Par­ents ex­tend thanks to Lewis for help­ing in DUI fight

Daily Local News (West Chester, PA) - - NEWS -

To the Ed­i­tor: In 2015, 345 peo­ple were killed by drunk drivers on Penn­syl­va­nia roads, mark­ing the first in­crease from a prior year since 2010. This is not merely a statis­tic to us as two of those vic­tims were our 16-year-old daugh­ter, Char­lotte, and 19-year-old son, Miles. They were killed when a man chose to drink to ex­cess and then drive at high speed on Route 100 in Uwch­lan. It is im­pos­si­ble for us to ex­plain how dev­as­tat­ing it is to lose chil­dren in such a sense­less way.

Since the deaths of our pre­cious chil­dren, we have be­come in­volved in mul­ti­ple or­ga­ni­za­tions ded­i­cated to com­bat­ing this ap­palling be­hav­ior. Thanks to Rep­re­sen­ta­tive Harry Lewis’ sup­port and that of his col­leagues, last Novem­ber, the state leg­is­la­ture passed a bill man­dat­ing the in­stal­la­tion of in­ter­lock de­vices on the ve­hi­cle of cer­tain first-time DUI of­fend­ers. This mea­sure will let those first of­fend­ers get to work and pro­vide for their fam­i­lies but en­sures that they don’t drive drunk.

Un­for­tu­nately, ed­u­ca­tion and pre­ven­tion are not enough to de­ter some peo­ple. 47 states in our coun­try have stricter DUI laws than Penn­syl­va­nia. As a step to­wards in­creas­ing pu­n­ish­ment for the most dan­ger­ous, re­peat DUI of­fend­ers, Rep. Lewis has co-spon­sored HB 2318, which will in­crease penal­ties for re­peat DUIs and also grade a fourth DUI as a felony. Only five states, in­clud­ing Penn­syl­va­nia, do not charge an of­fender with a felony no mat­ter how many times he or she is con­victed of DUI.

We thank Rep­re­sen­ta­tive Harry Lewis for stand­ing with us in our mis­sion to change Penn­syl­va­nia’s weak DUI laws. We ap­pre­ci­ate Rep­re­sen­ta­tive Lewis be­ing at our side in this fight, and on Tues­day, Novem­ber 8th, we ask that you please vote to re-elect Harry Lewis as State Rep­re­sen­ta­tive. Paul and Mag­gie Han­na­gan Downingtown

Sup­port for Kil­lion

To the Ed­i­tor: I am writ­ing to sup­port the re-elec­tion of Sen­a­tor Tom Kil­lion. From 2002 to 2015, I had the honor of serv­ing as the Ex­ec­u­tive Di­rec­tor of the Do­mes­tic Abuse Project of Delaware County, Inc. (“DAP”) and feel com­pelled to share my ex­tra­or­di­nary ex­pe­ri­ence with Sen­a­tor Kil­lion.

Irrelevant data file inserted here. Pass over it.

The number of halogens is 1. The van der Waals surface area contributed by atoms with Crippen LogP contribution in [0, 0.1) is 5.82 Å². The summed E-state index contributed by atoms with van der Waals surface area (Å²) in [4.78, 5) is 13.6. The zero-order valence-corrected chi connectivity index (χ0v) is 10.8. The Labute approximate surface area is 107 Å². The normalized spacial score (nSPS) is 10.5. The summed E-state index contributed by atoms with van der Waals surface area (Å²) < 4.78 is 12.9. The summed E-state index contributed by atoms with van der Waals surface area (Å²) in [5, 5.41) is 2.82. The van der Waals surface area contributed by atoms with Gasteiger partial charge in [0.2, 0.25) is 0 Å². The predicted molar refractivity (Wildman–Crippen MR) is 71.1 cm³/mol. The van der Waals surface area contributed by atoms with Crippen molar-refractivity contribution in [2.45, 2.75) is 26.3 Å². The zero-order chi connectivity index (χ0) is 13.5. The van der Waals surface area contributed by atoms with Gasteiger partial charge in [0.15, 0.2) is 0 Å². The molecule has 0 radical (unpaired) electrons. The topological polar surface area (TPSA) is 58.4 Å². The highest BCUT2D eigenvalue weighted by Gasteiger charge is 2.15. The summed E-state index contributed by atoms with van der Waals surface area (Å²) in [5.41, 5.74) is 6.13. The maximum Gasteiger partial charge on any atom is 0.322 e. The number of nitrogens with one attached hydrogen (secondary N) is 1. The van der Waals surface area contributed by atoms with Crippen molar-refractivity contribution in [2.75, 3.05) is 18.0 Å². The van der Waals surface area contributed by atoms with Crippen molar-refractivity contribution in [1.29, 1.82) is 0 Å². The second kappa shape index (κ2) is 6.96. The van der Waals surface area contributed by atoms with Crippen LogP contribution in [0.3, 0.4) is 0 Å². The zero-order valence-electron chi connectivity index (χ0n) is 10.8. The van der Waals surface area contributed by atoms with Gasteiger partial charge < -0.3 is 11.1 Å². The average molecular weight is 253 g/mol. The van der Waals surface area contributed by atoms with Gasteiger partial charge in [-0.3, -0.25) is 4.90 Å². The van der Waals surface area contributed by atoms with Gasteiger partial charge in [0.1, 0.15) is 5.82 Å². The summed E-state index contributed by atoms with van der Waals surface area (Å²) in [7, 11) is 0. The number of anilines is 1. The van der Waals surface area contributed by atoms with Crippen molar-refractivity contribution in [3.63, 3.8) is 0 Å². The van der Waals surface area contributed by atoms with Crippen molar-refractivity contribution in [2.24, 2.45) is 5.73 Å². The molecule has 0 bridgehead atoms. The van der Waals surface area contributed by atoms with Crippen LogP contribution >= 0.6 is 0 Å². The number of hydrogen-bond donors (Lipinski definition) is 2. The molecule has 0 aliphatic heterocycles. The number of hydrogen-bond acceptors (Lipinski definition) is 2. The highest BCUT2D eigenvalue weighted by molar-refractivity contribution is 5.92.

Sen­a­tor Kil­lion is a de­voted pub­lic ser­vant in our re­gion and to the hu­man ser­vices sec­tor. In par­tic­u­lar, he has been a true cham­pion for women in our re­gion through his ser­vice at the Do­mes­tic Abuse Project of Delaware County. Dur­ing his Board ser­vice, Sen­a­tor Kil­lion was ac­tively en­gaged in the ex­pan­sion of coun­sel­ing and le­gal ser­vices for women who were vic­tims of do­mes­tic vi­o­lence. Be­cause of Kil­lion’s ef­forts, thou­sands of women in our area now have more re­sources avail­able to them to help them dur­ing their most des­per­ate and vul­ner­a­ble times. Tom Kil­lion’s ad­vo­cacy for women con­tin­ued when he served on Delaware County Coun­cil as he ad­vo­cated for sup­port of crit­i­cally-im­por­tant ini­tia­tives on be­half of DAP and lo­cal Delaware County hu­man ser­vices agen­cies.

Dur­ing Sen­a­tor Kil­lion’s ser­vice in the House, he fre­quently cham­pi­oned leg­is­la­tion and outreach ini­tia­tives on be­half of vic­tims of do­mes­tic vi­o­lence and the 62 ser­vice providers – like DAP - or­ga­nized in the Com­mon­wealth un­der the um­brella en­tity the Penn­syl­va­nia Coali­tion Against Do­mes­tic Vi­o­lence. Then Rep­re­sen­ta­tive Kil­lion worked ar­du­ously for amend­ments to the statewide fund­ing model for vic­tims of do­mes­tic vi­o­lence, de­fended the fi­nan­cial in­ter­ests of non­prof­its dur­ing re­cent bud­get im­passes, and was in­stru­men­tal in the pas­sage of key amend­ments in 2005 to the Pro­tec­tion from Abuse Act grant­ing greater le­gal pro­tec­tion for vic­tims. And, Sen­a­tor Kil­lion con­sis­tently sup­ported lo­cal grants to DAP gen­er­at­ing much­needed fund­ing sup­port on be­half of the only Emer­gency Shel­ter in Delaware County for vic­tims of do­mes­tic vi­o­lence and their chil­dren, as well as the Agency’s Le­gal Ser­vices and Coun­sel­ing Pro­grams.

For a decade of de­voted sup­port, Sen­a­tor Kil­lion was con­ferred the Lead­er­ship Ser­vice Award in 2009 from the DAP Board of Di­rec­tors.

I hope you will join me and sup­port the re-elec­tion of Tom Kil­lion to the Sen­ate. He is a de­voted, hard-work­ing pub­lic ser­vant who has been able to cross the aisle and seek sen­si­ble solutions. Sen­a­tor Kil­lion is an in­di­vid­ual who pos­sesses enor­mous de­cency and per­sonal in­tegrity. Sup­port for Sen­a­tor Kil­lion in­sures that all of us will ben­e­fit from the con­tin­ued ser­vice of an ex­pe­ri­enced elected of­fi­cial of whom we can also be proud.

Sin­cerely, Rita Buck­ley Con­nolly Bryn Mawr

Can­di­dates un­afraid to take on the NRA

To the Ed­i­tor: For many years, the is­sue of gun vi­o­lence in elec­tions has been strangely silent, ig­nored by Repub­li­cans and Dems alike in the be­lief that it was not a win­ning is­sue. Af­ter the pass­ing of the Brady Bill in 1993 and the As­sault Weapons ban in 1994, the NRA vowed to take down Con­gress­men who voted for those two laws. And though there were other fac­tors, be­cause so many who voted yes on these two com­mon sense gun safety bills lost their seats, it be­came com­mon knowl­edge that gun safety could cost a Con­gress man or woman their job.